The findings from this retrospective review indicate that psychosocial assessment (such as the HEADSSS psychosocial screening interview)29 should be a key component of routine follow up for CYP with WD, particularly given the evidence that CYP with adverse psychosocial circumstances are at a particular risk of poorer physical health outcomes.30,31 Psychosocial evaluation should include questions about how the CYP is getting on at school, any concerns regarding learning or attainment, mental health and behavior, as well as the development of referral pathways for patients identified as having concerns and then management in the appropriate services.

Cognitive/full neuropsychological assessments conducted routinely at diagnosis could help to identify impairment patterns which may even be characteristic of other disorders involving the basal ganglia structures, to highlight any learning, mental health, and environmental needs. Of course, documentation in clinical notes does not constitute diagnosis of impairment, and only that such concerns have been documented by the patient, their family or medical team. In the absence of a formal cognitive assessment, CYP with WD (or post-LT for WD) should be asked about their educational progress and attainment, and parent and teachers should be advised to remain vigilant to potential difficulties and adapt educational materials, environment and resources accordingly. Our data would support that a joint Hepatology and Neurological review is optimal for all new patients and MDT follow-up is preferable where possible. Shribman et al32 suggested that clinicians must be aware of the “red flags that lie outside their own discipline” when assessing patients with liver disease, a movement disorder or psychiatric illness and have a low threshold for sending through a screen for WD and measuring LFTs. This is particularly true when considering the developing brain of CYP, and any subtle features require specialist evaluation in a timely manner.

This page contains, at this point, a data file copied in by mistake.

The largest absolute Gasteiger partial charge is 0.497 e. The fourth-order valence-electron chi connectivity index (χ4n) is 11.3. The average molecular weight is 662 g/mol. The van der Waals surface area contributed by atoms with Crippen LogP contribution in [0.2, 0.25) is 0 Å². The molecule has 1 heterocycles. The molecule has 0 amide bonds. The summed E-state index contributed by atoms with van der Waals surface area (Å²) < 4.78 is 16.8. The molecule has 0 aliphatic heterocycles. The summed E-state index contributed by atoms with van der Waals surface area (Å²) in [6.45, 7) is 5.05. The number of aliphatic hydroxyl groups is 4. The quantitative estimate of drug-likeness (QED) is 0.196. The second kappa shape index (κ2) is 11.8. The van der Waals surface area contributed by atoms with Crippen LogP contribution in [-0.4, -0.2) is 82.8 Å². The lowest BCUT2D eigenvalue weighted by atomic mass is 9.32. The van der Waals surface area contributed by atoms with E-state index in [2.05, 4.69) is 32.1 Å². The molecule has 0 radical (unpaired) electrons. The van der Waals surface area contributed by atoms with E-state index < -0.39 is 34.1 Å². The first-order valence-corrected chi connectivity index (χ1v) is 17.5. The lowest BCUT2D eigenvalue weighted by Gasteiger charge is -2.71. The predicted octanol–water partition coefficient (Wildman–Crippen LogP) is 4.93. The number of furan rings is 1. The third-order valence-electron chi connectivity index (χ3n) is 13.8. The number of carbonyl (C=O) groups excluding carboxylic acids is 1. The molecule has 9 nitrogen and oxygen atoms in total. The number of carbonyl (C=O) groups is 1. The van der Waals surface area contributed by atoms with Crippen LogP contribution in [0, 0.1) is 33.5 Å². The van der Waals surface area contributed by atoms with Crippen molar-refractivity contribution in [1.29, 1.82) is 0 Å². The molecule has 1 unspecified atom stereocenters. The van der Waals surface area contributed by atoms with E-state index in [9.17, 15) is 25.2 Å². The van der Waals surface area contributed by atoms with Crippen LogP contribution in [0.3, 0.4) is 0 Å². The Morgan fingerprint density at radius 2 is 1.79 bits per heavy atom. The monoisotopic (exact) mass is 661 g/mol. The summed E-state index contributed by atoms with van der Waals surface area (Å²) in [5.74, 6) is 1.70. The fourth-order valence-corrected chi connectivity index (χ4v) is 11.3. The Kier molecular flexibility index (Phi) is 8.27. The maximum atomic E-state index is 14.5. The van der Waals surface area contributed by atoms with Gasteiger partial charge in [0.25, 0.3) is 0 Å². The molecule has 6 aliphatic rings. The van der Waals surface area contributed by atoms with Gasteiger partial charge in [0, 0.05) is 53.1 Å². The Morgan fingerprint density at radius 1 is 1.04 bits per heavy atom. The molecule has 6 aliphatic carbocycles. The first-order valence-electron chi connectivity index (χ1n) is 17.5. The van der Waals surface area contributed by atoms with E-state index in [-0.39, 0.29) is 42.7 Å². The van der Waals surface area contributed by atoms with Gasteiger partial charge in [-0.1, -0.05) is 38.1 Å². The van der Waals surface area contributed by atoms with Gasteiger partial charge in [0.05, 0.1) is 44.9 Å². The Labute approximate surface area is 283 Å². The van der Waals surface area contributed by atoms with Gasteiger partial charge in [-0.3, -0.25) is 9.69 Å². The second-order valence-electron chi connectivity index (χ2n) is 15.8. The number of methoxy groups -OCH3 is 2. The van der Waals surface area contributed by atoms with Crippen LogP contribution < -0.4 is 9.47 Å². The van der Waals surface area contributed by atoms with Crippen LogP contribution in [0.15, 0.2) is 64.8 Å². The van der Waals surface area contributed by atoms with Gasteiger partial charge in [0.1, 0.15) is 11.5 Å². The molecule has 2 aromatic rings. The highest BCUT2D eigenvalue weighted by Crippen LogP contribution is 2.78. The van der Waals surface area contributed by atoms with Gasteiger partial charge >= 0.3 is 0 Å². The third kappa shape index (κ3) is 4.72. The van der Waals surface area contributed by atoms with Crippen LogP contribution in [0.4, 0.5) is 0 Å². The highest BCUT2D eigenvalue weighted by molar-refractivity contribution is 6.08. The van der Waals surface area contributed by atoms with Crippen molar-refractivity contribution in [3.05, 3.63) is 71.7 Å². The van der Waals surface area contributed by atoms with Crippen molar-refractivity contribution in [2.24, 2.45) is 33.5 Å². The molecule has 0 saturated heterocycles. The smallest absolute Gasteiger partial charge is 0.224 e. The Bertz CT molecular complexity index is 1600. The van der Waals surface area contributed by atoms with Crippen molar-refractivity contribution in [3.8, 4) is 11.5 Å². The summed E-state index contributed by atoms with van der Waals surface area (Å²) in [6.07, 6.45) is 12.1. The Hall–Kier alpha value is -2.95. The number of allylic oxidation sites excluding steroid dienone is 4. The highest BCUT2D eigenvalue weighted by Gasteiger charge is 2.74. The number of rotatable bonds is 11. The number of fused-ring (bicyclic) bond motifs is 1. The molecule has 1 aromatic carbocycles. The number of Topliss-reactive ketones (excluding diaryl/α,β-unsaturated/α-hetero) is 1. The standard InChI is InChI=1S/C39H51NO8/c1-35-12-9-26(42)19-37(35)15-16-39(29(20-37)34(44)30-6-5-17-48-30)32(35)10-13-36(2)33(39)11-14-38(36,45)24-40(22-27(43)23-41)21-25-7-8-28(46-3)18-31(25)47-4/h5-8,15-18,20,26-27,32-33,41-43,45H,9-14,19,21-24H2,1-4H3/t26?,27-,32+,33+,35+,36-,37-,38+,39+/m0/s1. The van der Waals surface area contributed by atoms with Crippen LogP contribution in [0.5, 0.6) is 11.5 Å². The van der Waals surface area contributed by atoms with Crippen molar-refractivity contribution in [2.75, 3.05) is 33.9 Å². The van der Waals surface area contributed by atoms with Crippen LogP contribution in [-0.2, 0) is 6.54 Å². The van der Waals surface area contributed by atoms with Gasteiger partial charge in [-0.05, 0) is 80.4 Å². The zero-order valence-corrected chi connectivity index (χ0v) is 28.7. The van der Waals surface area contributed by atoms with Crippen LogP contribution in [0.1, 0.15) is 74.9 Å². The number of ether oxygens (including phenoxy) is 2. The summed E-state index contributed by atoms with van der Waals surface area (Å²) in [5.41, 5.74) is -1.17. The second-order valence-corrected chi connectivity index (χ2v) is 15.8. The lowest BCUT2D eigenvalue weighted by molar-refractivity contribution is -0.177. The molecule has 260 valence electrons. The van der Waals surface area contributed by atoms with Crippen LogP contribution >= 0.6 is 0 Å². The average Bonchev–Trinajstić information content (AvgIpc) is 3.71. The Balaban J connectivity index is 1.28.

Prospective studies are required, in which CYP with WD are formally screened for co-occurring conditions and neuropsychological phenotype at diagnosis and then at regular intervals during follow-up. Effective and timely diagnosis and management of CYP with WD requires a dedicated MD approach involving hepatologists, neurologists and input from psychiatrists, social workers, liaison nurses, and clinical psychologists/neuropsychology to ensure subtle symptoms are identified early and addressed appropriately. This also includes patients who are diagnosed through family screening and are apparently “asymptomatic.”

TABLE 4. - Comparison of demographics and neuro-cognitive and psychosocial outcomes for children and young people with Wilson disease, seen versus not seen in a multidisciplinary clinic
Multidisciplinary support No multidisciplinary support P
N (male) 34 (20) 40 (23)
Age at diagnosis (median, IQR) 12.5 (10.9–15.1) 12.3 (9.1–14.9) NS
Duration follow-up (median, IQR) 9.4 (6.6–12.7) 9.8 (6.4–16.9) NS
Alive at last follow-up 32 (94%) 32 (80%) 0.076
Liver transplantation 9 (26%) 12 (30%) NS
Retransplantation 2 (22%) 4 (33%) NS
Nonadherence 62% 37% 0.04
Mental health concerns 68% 31% 0.003
Neurological concerns 53% 20% 0.004
Cognitive concerns 24% 6% 0.036

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Keywords:

adherence; mental health; neurodevelopment; Wilson disease; cognition

Supplemental Digital Content

Copyright © 2021 The Author(s). Published by Wolters Kluwer on behalf of European Society for Pediatric Gastroenterology, Hepatology, and Nutrition and North American Society for Pediatric Gastroenterology, Hepatology, and Nutrition.